-Well, her full name was Rose Elizabeth Lincoln.
-Do you know anybody else called Lincoln?
-Andy Lincoln the actor.
-Abraham Lincoln, the President of the United States.
-You are related.
-That's him there. We're not?
You can't be serious.
You cannot be serious. Oh, my goodness!
-There she is.
-Look at that.
-Rose Elizabeth Lincoln.
Rose Elizabeth Lincoln.
And we go back through the Lincolns, we go...
The whole line.
-The whole line back to...
-It goes all the way back to early 1500s.
What do you think?
-Will that do?
-What do I think?
What do you think I think? That's just extraordinary!
That's absolutely incredible.
A picture of your cousin.
It's my cousin Abraham Lincoln.
Well, I mean, I knew we were... Obviously, I knew we were
a distinguished family of, er...
-of many generations.
-There's a bit of you there, isn't there?
-There is literally a bit of me there.
-Shape of the nose.
Shape of the nose. There is literally a bit of me there.
Yeah, there literally is.
-Do I get to keep to keep the 5?
-I think so, yeah.
Earlier, Ben read the colourful obituary of Samuel Peploe Mellin,
a document which made many claims, including that
of a talented musician, sportsman and figure skater.
Ben is visiting Neath's Historical Society to meet with Hedd Ladd-Lewis,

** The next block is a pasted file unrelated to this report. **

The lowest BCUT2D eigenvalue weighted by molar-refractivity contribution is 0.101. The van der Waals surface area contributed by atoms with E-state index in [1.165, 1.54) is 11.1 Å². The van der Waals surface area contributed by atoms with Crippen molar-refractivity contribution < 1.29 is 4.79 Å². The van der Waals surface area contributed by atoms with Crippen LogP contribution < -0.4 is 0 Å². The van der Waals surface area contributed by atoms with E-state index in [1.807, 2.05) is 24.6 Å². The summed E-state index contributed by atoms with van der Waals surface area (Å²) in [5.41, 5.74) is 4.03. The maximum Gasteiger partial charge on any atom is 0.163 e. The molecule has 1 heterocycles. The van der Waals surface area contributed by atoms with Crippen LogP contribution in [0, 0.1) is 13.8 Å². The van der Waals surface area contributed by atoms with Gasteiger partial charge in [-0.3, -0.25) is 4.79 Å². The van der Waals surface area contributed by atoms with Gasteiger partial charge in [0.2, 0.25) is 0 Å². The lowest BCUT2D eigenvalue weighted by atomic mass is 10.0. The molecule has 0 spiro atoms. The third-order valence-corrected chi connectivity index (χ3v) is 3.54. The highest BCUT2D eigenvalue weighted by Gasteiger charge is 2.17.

who has been looking into the claim
that Samuel played for the local Cadoxton cricket team.
And he's discovered the club's original records.
It is possible that, even though he didn't play for the First XI,
-that he played for the Second XI.
And whilst we were going through the file,
we did come across a photograph...
-..of the Second XI.
I don't know if you can have a closer look and see
whether you can recognise him maybe. We're not sure which one he is.
I'll tell you straightaway which one I think he is.
He'd be the one that looks exactly like me.
I mean, that's like me with a moustache, isn't it?
-And a stripy cricket cap on.
-Yes, very similar.
-And, of course, he would've been 41 years of age at the time.
This...I honestly think, if you...
If we got some costumes and mocked up,
and you put a moustache on me and got me in that outfit,
I don't think you'd be able to tell us apart.
Very similar. There is a similarity, isn't there?
The obituary also claims that Samuel witnessed the world-famous cricketer
WG Grace play right here in Neath.
Hedd's discovered some vital evidence in the form of a painting from 1868.
This is wonderful, because the actual club didn't know
about the existence of this particular painting
-in its original form.
And, of course, there's evidence here
that Grace was actually playing in the game.
Is that Grace there behind the wicket? With his long beard?
-With his long beard.
-And his rather...portly frame.
Very portly, isn't it?
So, based on the research we've done,
we can now legitimise the fact that WG Grace did play here in Neath.
-That's satisfying, isn't it?
-We've been able to prove it without doubt.
And, you know, this was a piece of the history of the club
that they weren't aware of.
-Isn't that great?
So, Samuel's obituary claim
to have seen WG Grace play cricket in Neath is in fact true.
Well, I'm just thrilled.
That's as much confirmation as we could hope for.
If I'm learning anything,
it's that these stories that get passed down through families,
and in that case told to a newspaper,
but it was obviously a sort of family story,
so often they turn out to have more than a grain of truth,
they turn out to be, you know, absolutely copper-bottomed truth.
You know, it's wonderful.